9. Description of a new softshell turtle from the southeastern United States. By Robert G. Webb. Pp. 517–525, 2 pls., 1 figure in text. August 14, 1959.

10. Natural history of the ornate box turtle, Terrapene ornata ornata Agassiz. By John M. Legler. Pp. 527–669, 16 pls., 29 figures in text. March 7, 1960.

Index Pp. 671–703.

Vol. 12. 1. Functional morphology of three bats: Eumops, Myotis, Macrotus. By Terry A. Vaughan. Pp. 1–153, 4 plates, 24 figures in text. July 8, 1959.

2. The ancestry of modern Amphibia: a review of the evidence. By Theodore H. Eaton, Jr. Pp. 155–180, 10 figures in text. July 10, 1959.

3. The baculum in microtine rodents. By Sydney Anderson. Pp. 181–216, 49 figures in text. February 19, 1960.

4. A new order of fishlike Amphibia from the Pennsylvanian of Kansas. By Theodore H. Eaton, Jr., and Peggy Lou Stewart. Pp. 217–240, 12 figures in text. May 2, 1960.

More numbers will appear in volume 12.

Vol. 13. 1. Five natural hybrid combinations in minnows (Cyprinidae). By Frank B. Cross and W.L. Minckley. Pp. 1–18. June 1, 1960.

2. A distributional study of the amphibians of the isthmus of Tehuantepec, Mexico. By William E. Duellman. Pp. 19–72, pls. 1–8, 3 figs. August 16, 1960.

3. A new subspecies of the slider turtle (Pseudemys scripta) from Coahuila, Mexico. By John M. Legler. Pp. 73–84, pls. 9–12, 3 figures in text. August 16, 1960.

4. Autecology of the Copperhead. By Henry S. Fitch. Pp. 85–288, pls. 13–20, 26 figures in text. November 30, 1960.

5. Occurrence of the Garter Snake, Thamnophis sirtalis, in the Great Plains and Rocky Mountains. By Henry S. Fitch and T. Paul Maslin. Pp. 289–308, 4 figures in text. February 10, 1961.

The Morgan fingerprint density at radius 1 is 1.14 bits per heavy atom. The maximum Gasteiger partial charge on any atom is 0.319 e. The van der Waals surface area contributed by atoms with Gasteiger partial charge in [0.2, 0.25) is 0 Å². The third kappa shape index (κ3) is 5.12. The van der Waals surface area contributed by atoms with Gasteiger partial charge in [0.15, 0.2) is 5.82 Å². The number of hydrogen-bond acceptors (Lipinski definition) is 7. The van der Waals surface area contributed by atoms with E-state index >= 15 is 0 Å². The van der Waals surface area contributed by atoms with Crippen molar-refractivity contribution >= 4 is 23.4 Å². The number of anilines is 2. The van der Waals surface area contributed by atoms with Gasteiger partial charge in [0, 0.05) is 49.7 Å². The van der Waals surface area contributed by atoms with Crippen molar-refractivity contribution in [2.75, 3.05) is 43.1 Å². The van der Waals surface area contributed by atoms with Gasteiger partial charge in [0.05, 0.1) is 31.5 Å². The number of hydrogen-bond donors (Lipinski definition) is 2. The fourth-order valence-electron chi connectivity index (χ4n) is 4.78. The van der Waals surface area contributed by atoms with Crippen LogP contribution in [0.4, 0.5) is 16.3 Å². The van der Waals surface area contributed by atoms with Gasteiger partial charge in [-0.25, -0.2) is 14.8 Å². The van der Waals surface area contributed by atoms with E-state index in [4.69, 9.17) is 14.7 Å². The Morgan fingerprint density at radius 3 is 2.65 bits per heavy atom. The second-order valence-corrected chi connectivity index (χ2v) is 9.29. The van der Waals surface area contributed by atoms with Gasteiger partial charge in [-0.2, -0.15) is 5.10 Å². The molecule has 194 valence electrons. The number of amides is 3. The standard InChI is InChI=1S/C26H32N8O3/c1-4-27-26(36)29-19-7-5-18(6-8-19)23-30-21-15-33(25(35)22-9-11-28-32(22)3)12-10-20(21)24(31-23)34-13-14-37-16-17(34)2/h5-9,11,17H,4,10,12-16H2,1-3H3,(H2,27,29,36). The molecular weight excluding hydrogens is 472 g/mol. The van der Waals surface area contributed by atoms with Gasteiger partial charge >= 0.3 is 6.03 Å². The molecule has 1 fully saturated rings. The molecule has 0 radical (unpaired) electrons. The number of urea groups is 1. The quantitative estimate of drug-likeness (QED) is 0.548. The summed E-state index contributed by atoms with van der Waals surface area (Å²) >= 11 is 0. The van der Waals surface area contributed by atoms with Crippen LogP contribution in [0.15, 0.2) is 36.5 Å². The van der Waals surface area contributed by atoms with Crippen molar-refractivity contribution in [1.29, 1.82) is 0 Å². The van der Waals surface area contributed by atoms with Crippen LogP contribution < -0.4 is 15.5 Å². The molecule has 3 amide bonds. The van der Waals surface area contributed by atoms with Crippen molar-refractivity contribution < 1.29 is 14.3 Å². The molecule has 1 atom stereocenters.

6. Fishes of the Wakarusa River in Kansas. By James E. Deacon and Artie L. Metcalf. Pp. 309–32 2, 1 figure in text. February 10, 1961.

7. Geographic variation in the North American Cyprinid Fish, Hybopsis gracilis. By Leonard J. Olund and Frank B. Cross. Pp. 323–348, pls. 21–24, 2 figures in text. February 10, 1961.

8. Descriptions of two species of frogs, Genus Ptychohyla—studies of American hylid frogs, V. By William E. Duellman. Pp. 349–357, pls. 25, 2 figures in text. April 27, 1961.

More numbers will appear in volume 13.

Vol. 14. 1. Neotropical bats from western Mexico. By Sydney Anderson. Pp. 1–8. October 24, 1960.

2. Geographic variation in the harvest mouse Reithrodontomys megalotis on the central Great Plains and in adjacent regions. By J. Knox Jones, Jr. and B. Mursaloglu. Pp. 9–27, 1 figure in text. July 24, 1961.

3. Mammals of Mesa Verde National Park, Colorado. By Sydney Anderson. Pp. 29–67, pls. 1–2, 3 figures in text. July 24, 1961.

More numbers will appear in volume 14.

End of the Project Gutenberg EBook of Mammals of Mesa Verde National Park,
Colorado, by Sydney Anderson